If Gurley is available with the 32nd pick (doubtful but possible), the opportunity to add a dominant playmaker of his caliber may be too good to pass up. Adding a runner with his talent would dramatically lessen the burden on the soon-to-be-38 Tom Brady, while adding a level of offensive balance that could make an already dangerous offense downright deadly. The presence of Blount and Gray would also allow the Patriots the luxury of taking their time with Gurley's rehab, hopefully increasing his odds of him coming back at full strength.

Day Two fits (Rounds 2-3)

The second round figures to see a major run on running backs, as most projections have 4-5 backs going in that range. That run could be over by the time the Patriots current second round pick (64th overall) comes around, but trading back out of the first round could land the Pats in the range to pick up a potential franchise back. Three backs in this range particularly intrigue me: Indiana's Tevin Coleman, Boise State's Jay Ajayi, and Nebraska's Ameer Abdullah.

Coleman's explosive speed and violent running style made him a constant big play threat: 14 of his 28 career touchdowns were of 43 or more yards. That physicality also translates to pass protection, something sure to catch the eye of the Pats training staff. Coleman could use some polish as a receiver, but he flashes the talent (including solid hands) to improve in that department, and comes with the talent to be an impact runner right away.

Ajayi might be an even better fit, football-wise, for the Patriots. The talented Boise State runner is a ready-made, three-down back whose combination of power, balance and explosiveness has invoked comparisons to Marshawn Lynch. The Pats will surely look into three red flags: a 2011 torn ACL, a 2011 arrest for stealing sweatpants, and ball security issues. Ajayi is clearly still explosive following knee surgery and earned respect for the accountability he showed handling being in Coach Chris Peterson's doghouse following that 2011 arrest, but 11 fumbles in 597 carries is a high number. There's a lot to look into here, but Ajayi's top end talent and all-around game make him a potential steal in the second round.

Abdullah comes with a Vereen-like skill set well suited for the passing game
Finally, the Pats can turn to Abdullah if they are looking specifically for a back to fill Vereen's passing game role. At 5'9" and 195 pounds, Abdullah likely lacks the size to be an every down threat, but his speed, explosive quickness and reliable hands could make him a perfect option to excel in that passing down role. Abdullah brings additional value as a capable return specialist, something that could come in handy if Danny Amendola's $5.7 million cap hit makes him a cap casualty. He also has an excellent reputation for great character amongst the scouting community, both on and off the field. Like many of the other backs in this crop, ball security is one of the few knocks on Abdullah's game, as he put it on the ground 13 times in his four year Nebraska career.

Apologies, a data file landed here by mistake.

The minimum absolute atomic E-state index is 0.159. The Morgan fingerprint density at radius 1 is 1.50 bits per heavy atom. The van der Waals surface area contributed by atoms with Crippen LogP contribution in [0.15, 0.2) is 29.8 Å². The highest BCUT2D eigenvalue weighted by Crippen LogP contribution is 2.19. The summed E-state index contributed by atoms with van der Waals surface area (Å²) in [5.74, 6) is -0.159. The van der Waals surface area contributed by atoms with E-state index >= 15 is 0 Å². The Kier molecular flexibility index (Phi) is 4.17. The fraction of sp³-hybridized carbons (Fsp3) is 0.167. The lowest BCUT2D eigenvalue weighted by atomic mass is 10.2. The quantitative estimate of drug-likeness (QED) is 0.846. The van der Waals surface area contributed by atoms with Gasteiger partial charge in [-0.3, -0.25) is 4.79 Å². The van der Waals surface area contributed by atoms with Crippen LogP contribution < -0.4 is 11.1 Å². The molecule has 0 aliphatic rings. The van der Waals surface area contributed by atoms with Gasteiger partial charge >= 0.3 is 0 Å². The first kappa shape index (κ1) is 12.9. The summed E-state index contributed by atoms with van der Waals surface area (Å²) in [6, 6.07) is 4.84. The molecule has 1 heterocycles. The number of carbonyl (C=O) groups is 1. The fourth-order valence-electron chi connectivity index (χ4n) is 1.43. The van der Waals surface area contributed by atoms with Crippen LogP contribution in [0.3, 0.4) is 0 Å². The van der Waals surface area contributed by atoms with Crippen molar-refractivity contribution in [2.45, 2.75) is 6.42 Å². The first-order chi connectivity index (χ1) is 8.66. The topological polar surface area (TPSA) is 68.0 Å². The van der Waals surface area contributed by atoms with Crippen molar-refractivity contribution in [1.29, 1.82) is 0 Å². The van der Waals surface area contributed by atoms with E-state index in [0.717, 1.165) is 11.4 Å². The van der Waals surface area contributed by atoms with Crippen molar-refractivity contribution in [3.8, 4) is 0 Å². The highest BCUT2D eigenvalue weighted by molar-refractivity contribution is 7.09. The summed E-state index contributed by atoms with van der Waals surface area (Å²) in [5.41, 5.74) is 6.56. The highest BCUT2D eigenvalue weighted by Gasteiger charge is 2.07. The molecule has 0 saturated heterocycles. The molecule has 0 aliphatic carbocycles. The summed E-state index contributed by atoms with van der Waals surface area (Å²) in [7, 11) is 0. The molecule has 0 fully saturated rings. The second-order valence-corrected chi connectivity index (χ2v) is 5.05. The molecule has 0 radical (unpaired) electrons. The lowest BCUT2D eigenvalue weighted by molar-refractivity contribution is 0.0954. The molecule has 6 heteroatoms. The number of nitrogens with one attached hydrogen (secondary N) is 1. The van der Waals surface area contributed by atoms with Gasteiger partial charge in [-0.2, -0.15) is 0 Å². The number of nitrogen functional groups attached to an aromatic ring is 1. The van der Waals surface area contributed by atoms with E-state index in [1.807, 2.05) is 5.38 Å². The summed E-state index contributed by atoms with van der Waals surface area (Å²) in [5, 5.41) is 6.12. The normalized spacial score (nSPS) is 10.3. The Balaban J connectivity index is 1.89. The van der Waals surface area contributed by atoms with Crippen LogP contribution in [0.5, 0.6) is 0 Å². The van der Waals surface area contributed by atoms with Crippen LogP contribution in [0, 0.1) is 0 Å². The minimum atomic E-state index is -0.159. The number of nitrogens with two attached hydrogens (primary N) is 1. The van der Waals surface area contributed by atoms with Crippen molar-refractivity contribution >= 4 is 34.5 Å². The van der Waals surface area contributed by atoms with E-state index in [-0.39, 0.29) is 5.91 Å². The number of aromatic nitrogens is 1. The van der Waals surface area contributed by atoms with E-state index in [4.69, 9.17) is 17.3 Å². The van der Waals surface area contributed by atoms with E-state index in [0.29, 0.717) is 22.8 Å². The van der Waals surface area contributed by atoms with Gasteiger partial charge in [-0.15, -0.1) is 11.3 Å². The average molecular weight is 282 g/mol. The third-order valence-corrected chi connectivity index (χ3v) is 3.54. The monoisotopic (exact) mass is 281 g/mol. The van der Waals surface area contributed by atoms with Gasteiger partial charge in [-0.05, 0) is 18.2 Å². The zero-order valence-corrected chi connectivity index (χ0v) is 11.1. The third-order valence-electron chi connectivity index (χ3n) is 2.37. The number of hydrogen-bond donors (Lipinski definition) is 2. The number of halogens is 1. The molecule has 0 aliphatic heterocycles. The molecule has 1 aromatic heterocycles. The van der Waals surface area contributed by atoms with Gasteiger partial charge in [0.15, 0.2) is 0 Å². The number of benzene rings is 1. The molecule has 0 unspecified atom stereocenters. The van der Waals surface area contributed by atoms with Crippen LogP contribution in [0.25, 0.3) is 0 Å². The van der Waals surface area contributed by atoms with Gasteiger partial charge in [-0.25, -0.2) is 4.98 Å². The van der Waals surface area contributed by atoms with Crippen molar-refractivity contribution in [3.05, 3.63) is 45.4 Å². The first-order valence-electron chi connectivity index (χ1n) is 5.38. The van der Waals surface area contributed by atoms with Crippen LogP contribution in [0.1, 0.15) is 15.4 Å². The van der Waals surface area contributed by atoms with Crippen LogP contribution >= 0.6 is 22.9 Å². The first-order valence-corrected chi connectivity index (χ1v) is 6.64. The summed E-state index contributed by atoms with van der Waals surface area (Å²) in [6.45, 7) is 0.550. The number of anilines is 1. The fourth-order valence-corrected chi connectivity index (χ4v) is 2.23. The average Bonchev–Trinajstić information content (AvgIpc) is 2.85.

If the Pats wait until the third round to address the running back position, they could find value in the form of Alabama's TJ Yeldon. Yeldon battled admirably through injuries in 2014 to post a solid season, and has enough power and speed to be a productive runner at the next level. He also is an experienced back well-versed in Belichick ally Nick Saban's pro-style offense who has proven capable as a pass catcher out of the backfield. Versatility is Yeldon's calling card, but unlike some of the prospects listed above, he doesn't have enough top-end talent to get away with occasional ball security lapses at the next level.

Day Three fits (Rounds 4-7):

The odds of finding a franchise back in the later rounds are obviously low, so I've adjusted my focus here towards players with a specific skill set that could translate at the next level. Given the potential departure of Amendola and the heavy workload Edelman has taken on, extra consideration was given towards prospects with return ability. Kansas City's De'Anthony Thomas was merely the most recent example of that type of player providing an immediate impact from the later rounds.

Missouri's Marcus Murphy is a perfect example of a player who fits that bill. At 5'9" and 195, Murphy is never going to be a featured early down back. However, his explosive quickness makes him a dangerous big play threat as a change of pace option, and he'll be an instant coverage mismatch for linebackers at the next level. Adding Murphy would also bring an explosive, big-play element to the Pats return game, while also lessening the high number of hits Edelman takes on punt returns. The one knock on Murphy is that his lack of size makes it difficult for him to compete in pass protection, but the diminutive back would still offer a lot of value as a late round selection.

Another prospect who would bring immediate value in the return game is Texas A&M's Trey Williams. Williams is another guy who will never be big enough to be a feature back, but has the quickness and speed to be an explosive, big-play threat if used correctly. Like Murphy, Williams' big play potential make him a potential value pick in the sixth or seventh round range.

Another undersized option could be Kentuckey's Braylon Heard. Like Murphy, Heard will never be asked to carry the load in the running game, but his athleticism should make him a difficult cover for linebackers across the league. He could be another option if the team looks to roll the dice on an explosive but small playmaker late in the draft.

Finally, North Dakota State's John Crockett brings a little more size to the position, although he'll still need to bulk up in the pros. Crockett flashed an impressive all around game in college, including natural receiving ability and explosiveness as a runner, and could become a late round find if he develops at the next level.